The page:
We don’t really know how the history of centuries affects the way we currently live. “The fear of germs that took place in early 20th century Europe made us live as if we were all ill,” says Beatriz Colomina, architectural historian, and Professor at Princeton University. Punctuated with naps under the sun, fresh air, and pool baths, this obsession of health was born in California as a new lifestyle. This hedonistic way-of-life became ingrained in certain LA homes. I’ve asked Beatriz about the influence of hedonism and health on architecture and how architects use nature to enrich our state of mind.
Los Angeles and Europe, for example, are two different experiences of space. Here in Los Angeles, it is more open, and in Europe, we have big, closed doors.
I think that here in Los Angeles, they are more paranoid than in most places in Europe. But it’s also a climate thing. From the early 20th-century, many European architects came to work in Los Angeles—for example, Schindler or Neutra. All of them were very inspired by Mediterranean architecture—so a better climate. Sometimes when you see it in Germany, it doesn’t work out that way, but this idea is still the same, of exercising in the roof, of being in the sun, even if you can only be in the sun very few days in some of those places. So the idea of modernity is the idea of this openness inside and outside. It’s very inspired by Mediterranean culture. When these guys arrived, Schindler and Neutra, in California, they found their place made for them. This is actually a place where all these ideas about sleeping outdoors which are also ideas about health.
“Here in Los Angeles, they are more paranoid than in most places in Europe.”
In fact, I’m interested in the relationship between modern architecture and the kind of paranoia and fear of illnesses like tuberculosis, which of course was a dominant disease in the 19th-century. At a certain point, it really threatened the survival of Western civilizations. One in three people had it. It was insane how many people were sick. Doctors and architects started collaborating for sanitary efforts in the development of this open architecture in which everything has to be white and clean and not upholstered, simple lines without ornaments, without drapery where dust can accumulate because they thought—they didn’t know yet—that it was all in the dust. In fact, they were kind of right because after the bacillus was discovered (in 1880 by Robert Koch), it became clear that this was an infectious disease because for a long time they thought it was hereditary, all kinds of crazy ideas. But the bacillus of tuberculosis survives for a very long time in dust. So you spit here, and the spit dries and becomes dust—and it’s still contagious for the longest time. But if you expose it to the sun, in a few minutes, it’s dead. They were intuiting this, but they were absolutely right. The idea of having sun, ventilation, open air, and sleeping in the air, and whiteness, and no dust—they were onto something.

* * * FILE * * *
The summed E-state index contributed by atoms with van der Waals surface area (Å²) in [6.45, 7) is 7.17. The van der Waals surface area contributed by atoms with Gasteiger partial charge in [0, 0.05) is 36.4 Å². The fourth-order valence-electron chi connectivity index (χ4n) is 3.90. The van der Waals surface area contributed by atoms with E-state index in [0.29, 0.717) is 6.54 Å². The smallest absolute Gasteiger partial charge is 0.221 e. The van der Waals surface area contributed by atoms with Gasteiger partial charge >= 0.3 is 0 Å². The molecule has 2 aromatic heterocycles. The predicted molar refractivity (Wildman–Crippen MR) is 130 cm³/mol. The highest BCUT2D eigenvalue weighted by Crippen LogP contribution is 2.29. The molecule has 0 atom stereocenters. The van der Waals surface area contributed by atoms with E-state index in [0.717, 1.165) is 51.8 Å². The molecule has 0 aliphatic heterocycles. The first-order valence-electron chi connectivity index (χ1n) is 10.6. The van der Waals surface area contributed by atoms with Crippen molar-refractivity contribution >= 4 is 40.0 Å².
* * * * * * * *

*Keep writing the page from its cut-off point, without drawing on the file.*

The idea for sleeping outdoors comes from the sanatoriums in Europe, like Davos, and Paimio and all these places in Switzerland where people would go to take the cure. They were dying of tuberculosis and they were sleeping in these terraces that are so cold. Here in California—and in Europe too—they turned, what used to be just for the sick people, into a prescription for everybody. So everybody should be sleeping outdoors, everybody should be spending a lot of time outside, everybody should paint their houses white, open their windows, ventilate, etc. So we all start living as if we were all ill. Modern architecture is kind of prescription to counter this very real threat. That is also a mood thing. This whole idea of exercise, health, wellbeing, is on the one hand hedonism—there is a certain hedonism of the architecture of the 20th century.
Rem Koolhaas actually talked about that in the '80s at the height of postmodernism, when modern architecture was accused of being too austere, too protestant and repressed and so on, and he said, “No, architecture is actually a hedonistic movement.” I think he’s absolutely correct. It’s all about the hedonism of the inhabitant, swimming in the pool, taking in the sun, enjoying the outside; enjoy life—something that was not on the agenda of the architects of previous generations.